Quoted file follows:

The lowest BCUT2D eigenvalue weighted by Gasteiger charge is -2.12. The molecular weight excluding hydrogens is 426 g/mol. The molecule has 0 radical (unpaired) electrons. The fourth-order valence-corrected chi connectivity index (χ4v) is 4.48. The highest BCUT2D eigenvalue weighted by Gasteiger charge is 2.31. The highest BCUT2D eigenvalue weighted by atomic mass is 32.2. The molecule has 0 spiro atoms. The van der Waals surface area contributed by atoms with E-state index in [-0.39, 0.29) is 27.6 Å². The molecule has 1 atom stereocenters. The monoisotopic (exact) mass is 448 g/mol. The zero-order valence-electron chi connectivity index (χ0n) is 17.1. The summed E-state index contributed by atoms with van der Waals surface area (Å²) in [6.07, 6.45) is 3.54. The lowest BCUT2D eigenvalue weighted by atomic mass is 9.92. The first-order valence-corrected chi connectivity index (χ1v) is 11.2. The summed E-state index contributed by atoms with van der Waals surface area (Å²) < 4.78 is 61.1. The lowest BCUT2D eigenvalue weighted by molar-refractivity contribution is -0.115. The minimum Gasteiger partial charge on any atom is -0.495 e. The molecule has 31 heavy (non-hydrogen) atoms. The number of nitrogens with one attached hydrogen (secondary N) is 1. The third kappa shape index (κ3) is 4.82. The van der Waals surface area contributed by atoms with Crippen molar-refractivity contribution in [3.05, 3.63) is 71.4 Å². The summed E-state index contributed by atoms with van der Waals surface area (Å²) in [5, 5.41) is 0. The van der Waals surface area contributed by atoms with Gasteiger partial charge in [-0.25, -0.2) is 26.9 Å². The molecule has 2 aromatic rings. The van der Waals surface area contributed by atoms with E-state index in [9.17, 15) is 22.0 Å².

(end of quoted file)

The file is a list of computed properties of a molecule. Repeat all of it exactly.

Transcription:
The lowest BCUT2D eigenvalue weighted by Gasteiger charge is -2.12. The molecular weight excluding hydrogens is 426 g/mol. The molecule has 0 radical (unpaired) electrons. The fourth-order valence-corrected chi connectivity index (χ4v) is 4.48. The highest BCUT2D eigenvalue weighted by Gasteiger charge is 2.31. The highest BCUT2D eigenvalue weighted by atomic mass is 32.2. The molecule has 0 spiro atoms. The van der Waals surface area contributed by atoms with E-state index in [-0.39, 0.29) is 27.6 Å². The molecule has 1 atom stereocenters. The monoisotopic (exact) mass is 448 g/mol. The zero-order valence-electron chi connectivity index (χ0n) is 17.1. The summed E-state index contributed by atoms with van der Waals surface area (Å²) in [6.07, 6.45) is 3.54. The lowest BCUT2D eigenvalue weighted by atomic mass is 9.92. The first-order valence-corrected chi connectivity index (χ1v) is 11.2. The summed E-state index contributed by atoms with van der Waals surface area (Å²) < 4.78 is 61.1. The lowest BCUT2D eigenvalue weighted by molar-refractivity contribution is -0.115. The minimum Gasteiger partial charge on any atom is -0.495 e. The molecule has 31 heavy (non-hydrogen) atoms. The number of nitrogens with one attached hydrogen (secondary N) is 1. The third kappa shape index (κ3) is 4.82. The van der Waals surface area contributed by atoms with Crippen molar-refractivity contribution in [3.05, 3.63) is 71.4 Å². The summed E-state index contributed by atoms with van der Waals surface area (Å²) in [5, 5.41) is 0. The van der Waals surface area contributed by atoms with Gasteiger partial charge in [-0.25, -0.2) is 26.9 Å². The molecule has 2 aromatic rings. The van der Waals surface area contributed by atoms with E-state index in [9.17, 15) is 22.0 Å².